Hello! I am hoping to find a way to make cells more exciting and accessible to my 6th graders. They are really struggling to understand how something so small can be important. I would like to do some hands on activities with my students that help them create models and make sense of this difficult topic. I am struggling to find really helpful resources. I am willing to buy things for my classroom, but I am not wanting to spend a fortune. Any ideas? Thanks in advance!

Larissa Riddle
Larissa Riddle
785 Activity Points

Hello, have you tried creating your own slides with different samples. I was trying to create some slides but I went to a place called Schoolbox here in Georgia, and they had actual slides already made and for a low price. My kids found the experiment I created to be exciting, so please let me know if I can be of any assistance.

Clarence Jones
Clarence Jones
70 Activity Points

I have several complete 5E lessons on cells if you think those would be useful?

Ella Bowling
Ella Bowling
1160 Activity Points

Hello Larissa, I like your enthusiasm in wanting to include hands on activities into your lesson. I think it is a great way to help your students learn more about those challenging topics in science. I am always looking for ideas that would compliment my lessons to make it more interesting. I have used materials such as clay, jello, and styrofoam to do this project. I have discovered that when students are able to create something of their own in learning, they are able to make meaningful connections and increase their learning experiences. I wish you all the best in your project.


Susan Nandlal
430 Activity Points

Hey Larissa! I want to also reiterate what others have said about how awesome it is that you are thinking about interesting your students. That is such a big deal, connecting or making their learning personal. I teach high school Biology and we also must teach about cells. One of the things that we have made a priority as we have learned more about the NGSS is choosing an engaging anchor phenomenon. We try to think of what our students would be interested in if we mentioned it to them. So, we look at interesting scientific articles and journals around the topics and do a little research. For our cells unit, our anchoring phenomenon is “Can Cell’s Cause Damage – Too much of a good thing is bad?” We introduce the students to a cancer patient where their cells are multiplying rapidly which has resulted in a disease. We want to know why the cells that we all have could also be the result of a deadly disease. We then build a storyline around this and outline what we need to know in order to figure it out. Then as the teacher, we lead our students through this building their understanding connecting back to the goal of explaining what is happening in our phenomenon. Maybe you could use a story like this in your class, possibly go a little deeper in certain areas.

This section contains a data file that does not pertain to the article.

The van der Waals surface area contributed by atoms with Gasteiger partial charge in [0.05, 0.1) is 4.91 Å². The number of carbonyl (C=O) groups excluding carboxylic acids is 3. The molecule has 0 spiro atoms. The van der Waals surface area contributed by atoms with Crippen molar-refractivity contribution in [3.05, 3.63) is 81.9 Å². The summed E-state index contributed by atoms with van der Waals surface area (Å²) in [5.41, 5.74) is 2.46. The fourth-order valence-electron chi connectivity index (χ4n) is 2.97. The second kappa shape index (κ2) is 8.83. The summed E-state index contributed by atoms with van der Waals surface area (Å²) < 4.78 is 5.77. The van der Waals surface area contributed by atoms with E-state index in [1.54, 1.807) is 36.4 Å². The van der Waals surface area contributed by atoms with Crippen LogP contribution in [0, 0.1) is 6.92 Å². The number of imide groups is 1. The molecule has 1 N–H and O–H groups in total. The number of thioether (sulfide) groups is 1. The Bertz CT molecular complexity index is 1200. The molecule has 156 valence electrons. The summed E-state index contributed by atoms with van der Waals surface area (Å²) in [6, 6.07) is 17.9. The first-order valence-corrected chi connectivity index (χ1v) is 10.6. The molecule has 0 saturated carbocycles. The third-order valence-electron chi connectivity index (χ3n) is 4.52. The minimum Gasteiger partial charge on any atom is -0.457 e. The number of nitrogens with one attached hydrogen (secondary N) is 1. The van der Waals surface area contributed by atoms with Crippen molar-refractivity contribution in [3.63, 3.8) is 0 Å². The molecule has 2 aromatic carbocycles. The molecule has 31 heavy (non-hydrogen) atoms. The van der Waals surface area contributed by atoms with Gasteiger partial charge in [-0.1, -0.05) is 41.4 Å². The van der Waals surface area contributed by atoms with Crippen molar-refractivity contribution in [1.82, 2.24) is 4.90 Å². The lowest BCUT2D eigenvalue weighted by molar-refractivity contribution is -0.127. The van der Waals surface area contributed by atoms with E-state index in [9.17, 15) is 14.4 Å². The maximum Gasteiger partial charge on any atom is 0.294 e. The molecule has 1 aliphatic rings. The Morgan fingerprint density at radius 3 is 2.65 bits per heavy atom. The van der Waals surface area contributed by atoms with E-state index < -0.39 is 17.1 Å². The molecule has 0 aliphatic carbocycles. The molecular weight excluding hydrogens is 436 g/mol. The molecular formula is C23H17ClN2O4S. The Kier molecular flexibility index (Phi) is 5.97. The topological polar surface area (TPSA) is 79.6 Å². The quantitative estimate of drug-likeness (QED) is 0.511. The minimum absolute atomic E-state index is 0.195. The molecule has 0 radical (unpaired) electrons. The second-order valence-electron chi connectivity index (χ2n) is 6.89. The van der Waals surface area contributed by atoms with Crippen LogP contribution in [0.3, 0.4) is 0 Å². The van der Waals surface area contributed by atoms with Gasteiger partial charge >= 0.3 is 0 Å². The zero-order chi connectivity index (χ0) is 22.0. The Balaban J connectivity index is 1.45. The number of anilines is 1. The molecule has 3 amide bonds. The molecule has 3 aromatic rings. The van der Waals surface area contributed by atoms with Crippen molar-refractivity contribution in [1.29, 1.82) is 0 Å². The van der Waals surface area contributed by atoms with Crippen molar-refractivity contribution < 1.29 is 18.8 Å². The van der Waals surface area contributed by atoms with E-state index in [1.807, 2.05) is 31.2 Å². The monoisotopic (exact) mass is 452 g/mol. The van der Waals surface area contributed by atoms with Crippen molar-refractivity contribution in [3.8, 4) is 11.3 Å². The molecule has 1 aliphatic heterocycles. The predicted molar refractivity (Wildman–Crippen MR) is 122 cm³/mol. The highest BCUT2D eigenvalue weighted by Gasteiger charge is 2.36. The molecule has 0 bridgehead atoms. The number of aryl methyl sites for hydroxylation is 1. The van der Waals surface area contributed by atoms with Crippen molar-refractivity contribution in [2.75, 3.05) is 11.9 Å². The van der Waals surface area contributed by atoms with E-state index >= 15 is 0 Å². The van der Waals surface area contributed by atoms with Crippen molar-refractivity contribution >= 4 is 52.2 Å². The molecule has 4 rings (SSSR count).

Jessica Holman
Jessica Holman
620 Activity Points

I would love that!

Larissa Riddle
Larissa Riddle
785 Activity Points

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